There were a dozen ways to make an E-Production Porsche a rocket ship. One of them involved having to drive the car in reverse when it was off-track.
The Revs Institute
There were a dozen ways to make an E-Production Porsche a rocket ship. One of them involved having to drive the car in reverse when it was off-track.

“I envision that our participants, when you see them away from the track, aren’t completely wrapped up in racing,” Wagner says. “They don’t have a primary identity as race car drivers, at least not like the old club hands do. Instead, we offer a sort of alternate reality to our participants. A barista at a coffee shop is perhaps a chief steward on weekends. The doctor you saw yesterday? On Saturday, he’s the hot shoe of the hottest Unlimited Time Trials class. These people will come to us and experience something great. Then they’ll go home and not think about it all week.”

The astounding success of the Time Trials’ first year suggests Wagner is on to something. The national championship was a sold-out show that contained everything from a McLaren MP4-12C driven by a multiple SCCA national champion to a 25-year-old, automatic-transmission Civic hatchback that crashed on day one and returned for day two with duct-taped bodywork and an undaunted novice driver behind the wheel. In an era when many amateur racing programs are struggling for funding, Time Trials is welcoming a slew of new partners, including Hagerty, which offers insurance specifically to cover the events.

And that fellow with the automatic-transmission Civic? Last week, he dropped off a 2009 Civic Si at the shop of noted Honda tuner Tailored Chassis Solutions. “I’m going to keep that car for as long as I can,” he says, “and I hope I can show that grit matters at Time Trials Nationals.”

What will become of the experiential programs down the road?

“I can’t tell you what will happen 20 years from now,” Wagner says, “but in the short term, we are going to bring everybody we can into this program and make sure they have the time of their lives.” He acknowledges that the rulebook might thicken over time and costs might rise, as they have done in the past. It’s okay. The club has always suffered that push and pull, the unavoidable conflict between the needs of its entry-level members and the desires of its aristocrats.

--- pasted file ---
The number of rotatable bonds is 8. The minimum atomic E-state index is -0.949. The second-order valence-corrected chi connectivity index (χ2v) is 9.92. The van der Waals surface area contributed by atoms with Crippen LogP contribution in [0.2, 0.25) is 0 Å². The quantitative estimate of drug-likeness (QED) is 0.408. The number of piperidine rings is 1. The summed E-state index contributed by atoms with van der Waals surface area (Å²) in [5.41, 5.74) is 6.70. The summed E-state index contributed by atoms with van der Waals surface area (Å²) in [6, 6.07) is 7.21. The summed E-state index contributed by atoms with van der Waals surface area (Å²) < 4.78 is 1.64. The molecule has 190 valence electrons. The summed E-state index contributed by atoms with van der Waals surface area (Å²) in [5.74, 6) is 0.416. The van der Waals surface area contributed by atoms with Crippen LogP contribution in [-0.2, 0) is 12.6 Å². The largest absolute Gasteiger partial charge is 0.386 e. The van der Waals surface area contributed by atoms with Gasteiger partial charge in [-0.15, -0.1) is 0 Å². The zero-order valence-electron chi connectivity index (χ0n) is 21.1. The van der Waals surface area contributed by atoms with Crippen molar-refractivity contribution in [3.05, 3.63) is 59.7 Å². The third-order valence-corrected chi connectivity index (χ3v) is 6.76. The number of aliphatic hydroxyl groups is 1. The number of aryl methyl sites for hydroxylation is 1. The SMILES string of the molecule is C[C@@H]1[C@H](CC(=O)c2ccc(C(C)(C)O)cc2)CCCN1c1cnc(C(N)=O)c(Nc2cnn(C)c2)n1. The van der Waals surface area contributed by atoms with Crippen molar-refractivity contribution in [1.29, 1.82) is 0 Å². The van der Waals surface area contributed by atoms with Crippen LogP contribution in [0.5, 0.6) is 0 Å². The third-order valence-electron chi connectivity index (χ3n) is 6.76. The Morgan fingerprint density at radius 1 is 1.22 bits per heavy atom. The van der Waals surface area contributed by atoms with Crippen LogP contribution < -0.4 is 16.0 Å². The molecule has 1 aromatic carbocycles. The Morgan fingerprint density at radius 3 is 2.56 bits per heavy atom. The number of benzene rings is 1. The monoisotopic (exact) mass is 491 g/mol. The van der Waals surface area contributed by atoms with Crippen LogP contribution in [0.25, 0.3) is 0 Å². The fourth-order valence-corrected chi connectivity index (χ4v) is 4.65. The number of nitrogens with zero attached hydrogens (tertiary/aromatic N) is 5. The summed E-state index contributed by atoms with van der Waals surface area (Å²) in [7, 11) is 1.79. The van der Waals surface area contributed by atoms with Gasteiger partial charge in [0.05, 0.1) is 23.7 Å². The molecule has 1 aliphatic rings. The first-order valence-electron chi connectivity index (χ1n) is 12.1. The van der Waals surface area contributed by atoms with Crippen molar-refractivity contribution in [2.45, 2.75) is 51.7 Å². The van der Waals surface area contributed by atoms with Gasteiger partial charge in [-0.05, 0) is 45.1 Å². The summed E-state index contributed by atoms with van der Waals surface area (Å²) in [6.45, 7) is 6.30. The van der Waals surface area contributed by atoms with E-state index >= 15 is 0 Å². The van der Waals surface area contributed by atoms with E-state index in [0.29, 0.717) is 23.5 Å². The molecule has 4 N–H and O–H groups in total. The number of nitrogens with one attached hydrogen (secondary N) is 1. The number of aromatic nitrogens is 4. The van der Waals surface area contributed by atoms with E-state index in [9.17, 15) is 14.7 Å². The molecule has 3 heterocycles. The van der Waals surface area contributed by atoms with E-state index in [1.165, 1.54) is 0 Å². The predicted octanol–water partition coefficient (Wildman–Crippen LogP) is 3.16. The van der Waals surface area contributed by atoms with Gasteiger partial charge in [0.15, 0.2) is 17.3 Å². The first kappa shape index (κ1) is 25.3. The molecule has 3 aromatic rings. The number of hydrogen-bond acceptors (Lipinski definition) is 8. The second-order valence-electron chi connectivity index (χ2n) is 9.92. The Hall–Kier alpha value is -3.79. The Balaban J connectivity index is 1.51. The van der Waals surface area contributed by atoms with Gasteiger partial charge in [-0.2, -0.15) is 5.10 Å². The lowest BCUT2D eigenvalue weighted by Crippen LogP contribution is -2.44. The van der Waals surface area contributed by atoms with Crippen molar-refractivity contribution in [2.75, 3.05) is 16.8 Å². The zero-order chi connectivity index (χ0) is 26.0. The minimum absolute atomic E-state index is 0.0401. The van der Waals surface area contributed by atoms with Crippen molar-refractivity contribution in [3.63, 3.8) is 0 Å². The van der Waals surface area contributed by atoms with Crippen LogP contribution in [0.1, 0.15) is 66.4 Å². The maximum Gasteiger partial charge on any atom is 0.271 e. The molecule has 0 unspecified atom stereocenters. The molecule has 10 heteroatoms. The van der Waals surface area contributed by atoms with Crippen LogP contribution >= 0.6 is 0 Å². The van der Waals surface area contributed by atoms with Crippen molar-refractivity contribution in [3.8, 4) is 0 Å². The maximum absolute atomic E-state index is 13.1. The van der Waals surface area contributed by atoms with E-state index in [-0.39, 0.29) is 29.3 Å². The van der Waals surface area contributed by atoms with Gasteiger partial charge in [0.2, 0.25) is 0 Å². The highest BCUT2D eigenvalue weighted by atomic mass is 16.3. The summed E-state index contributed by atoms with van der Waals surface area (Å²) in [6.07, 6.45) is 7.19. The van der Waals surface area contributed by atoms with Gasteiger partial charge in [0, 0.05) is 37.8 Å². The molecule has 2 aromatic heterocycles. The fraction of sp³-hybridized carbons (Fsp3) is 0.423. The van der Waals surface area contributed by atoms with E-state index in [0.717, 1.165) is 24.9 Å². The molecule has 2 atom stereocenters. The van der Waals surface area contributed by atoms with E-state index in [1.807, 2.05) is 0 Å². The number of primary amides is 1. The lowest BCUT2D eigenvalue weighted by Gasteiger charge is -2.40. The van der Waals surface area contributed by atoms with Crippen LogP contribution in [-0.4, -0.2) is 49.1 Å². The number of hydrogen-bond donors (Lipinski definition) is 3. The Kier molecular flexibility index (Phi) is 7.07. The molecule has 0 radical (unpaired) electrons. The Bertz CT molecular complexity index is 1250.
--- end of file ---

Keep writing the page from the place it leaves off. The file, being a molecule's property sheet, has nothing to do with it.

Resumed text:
In the 1990s, lap times dropped even as budgets soared.
The Revs Institute
In the 1990s, lap times dropped even as budgets soared.

After I witnessed the deaths of two drivers in other, more footloose organizations, I finally understood how right that grizzled fellow at my first SCCA race had been about the SCCA rulebook. Again and again, I saw brand-new clubs, businesses, and racing sanctions promise a “reasonable and rational” rulebook. Each group subsequently experienced raw tragedy or mere liability, and each eventually adopted a set of regulations remarkably similar to those written, in blood, by those old fuddy-duddies in the SCCA.

The other thing that veteran told me, back on day one: “You won’t believe it now, but this club will outlast your participation. It will outlast your enthusiasm. It will even outlast your marriage. You’ll have ideas about changes. Try to assume you’re not the first smart guy to hold a membership card. The club endures, I think, because we are patient about change. Be patient with us, too, and the club will endure. Even as it changes.”

Again, he was right, at least when it came to the part about outlasting my marriage. The remarkable virtue of the SCCA, at its heart, is that the club endures—and thrives—even as it changes.

[This article originally ran in Hagerty magazine, the exclusive publication of the Hagerty Drivers Club. For the full, in-the-flesh experience of our world-class magazine—as well other great benefits like roadside assistance and automotive discounts—join HDC today.]